"Use this," Thuruk said as he took it out of the other's hands. He signaled for the human to move away and moved the tip of the tool close to the panel. An inch from it the two prongs at the tip started glowing and when they touched the metal the space between the prongs glowed, melting it.
"An arc saw," Jeremy said to himself as he recognized the way it was used, even if it was built in a completely different way. It was much more compact then the one they had in the lab. Thuruk was holding it comfortably using both his hands. The one Jeremy had had to use was bulky and unwieldy; most of the time it required two people to use. And they'd somehow found a way to miniaturize the power supply so it fit inside the saw.
A few minutes later the panel fell to the floor.
Jeremy took a portable light out of his bag and shone it inside the containment unit. A quick glance explained why the unit was so much larger than theirs; space, lots of space. Instead of being build as compact as possible, there was plenty of space to move in there. It would make going the repairs much easier.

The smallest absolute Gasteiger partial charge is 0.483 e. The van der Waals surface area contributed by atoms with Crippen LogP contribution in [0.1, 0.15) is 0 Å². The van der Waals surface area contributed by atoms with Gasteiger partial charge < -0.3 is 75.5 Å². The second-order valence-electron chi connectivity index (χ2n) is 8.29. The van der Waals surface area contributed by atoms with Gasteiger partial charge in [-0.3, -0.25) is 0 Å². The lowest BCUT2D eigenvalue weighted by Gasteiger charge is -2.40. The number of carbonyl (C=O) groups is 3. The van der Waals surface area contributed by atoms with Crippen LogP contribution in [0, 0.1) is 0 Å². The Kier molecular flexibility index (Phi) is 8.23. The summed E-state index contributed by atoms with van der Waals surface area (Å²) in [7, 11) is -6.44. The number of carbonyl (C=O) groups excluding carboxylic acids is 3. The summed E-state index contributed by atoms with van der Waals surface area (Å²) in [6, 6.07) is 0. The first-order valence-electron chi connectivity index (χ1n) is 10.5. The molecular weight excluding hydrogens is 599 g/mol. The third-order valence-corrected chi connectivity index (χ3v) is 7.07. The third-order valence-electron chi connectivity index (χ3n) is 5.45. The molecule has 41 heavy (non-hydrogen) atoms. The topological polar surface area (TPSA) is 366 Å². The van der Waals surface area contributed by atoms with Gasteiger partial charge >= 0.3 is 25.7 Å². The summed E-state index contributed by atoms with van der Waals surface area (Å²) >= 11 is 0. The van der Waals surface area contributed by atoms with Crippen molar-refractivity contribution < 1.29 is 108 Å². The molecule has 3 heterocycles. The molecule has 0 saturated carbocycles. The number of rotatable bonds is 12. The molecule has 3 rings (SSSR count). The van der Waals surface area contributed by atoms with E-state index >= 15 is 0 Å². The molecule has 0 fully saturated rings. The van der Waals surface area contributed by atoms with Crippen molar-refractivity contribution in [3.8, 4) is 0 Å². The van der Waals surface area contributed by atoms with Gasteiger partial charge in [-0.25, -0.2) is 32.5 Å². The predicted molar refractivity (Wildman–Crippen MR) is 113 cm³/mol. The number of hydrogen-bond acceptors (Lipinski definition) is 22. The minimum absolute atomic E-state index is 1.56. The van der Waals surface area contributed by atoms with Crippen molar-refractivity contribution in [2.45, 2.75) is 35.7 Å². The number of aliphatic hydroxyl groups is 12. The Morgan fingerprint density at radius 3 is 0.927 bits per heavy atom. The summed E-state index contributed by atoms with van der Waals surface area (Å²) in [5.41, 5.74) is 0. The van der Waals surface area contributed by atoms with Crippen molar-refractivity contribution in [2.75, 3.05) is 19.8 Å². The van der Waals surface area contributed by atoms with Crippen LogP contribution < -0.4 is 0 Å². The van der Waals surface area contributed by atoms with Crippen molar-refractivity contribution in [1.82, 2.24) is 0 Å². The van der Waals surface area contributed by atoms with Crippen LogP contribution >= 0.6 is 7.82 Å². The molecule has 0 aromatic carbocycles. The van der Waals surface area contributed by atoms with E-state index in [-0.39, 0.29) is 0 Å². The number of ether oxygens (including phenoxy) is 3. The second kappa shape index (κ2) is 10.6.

He had Thuruk cut a dozen other opening around the unit, mainly to provide more light and so he could reach certain areas blocked by melted metal. He spent the rest of the day trying to figure out what had happened. But there was too much damage to be able to ascertain that, and not enough common language to get Thuruk to tell him.
He was able to determine what hadn't happened. The anti matter hadn't leaked out. There was no sign of the explosive reaction coming in contact with matter would have caused. That was good. That meant the most likely scenario was that one of the cables carrying the energy generated had over heated to the point where something around it ignited. The heat had probably cause something to explode, causing the 'boom' Thuruk had mentioned.
When he came out the captain was talking with Thuruk. Jeremy looked at them as he dusted the soot off himself and waited for them to be finished. The captain was much taller and larger than the white kelsirian, looking very much like a predator that had roamed earth's forests centuries before. Thuruk in contrast looked like he would make a better house pet than a hunter.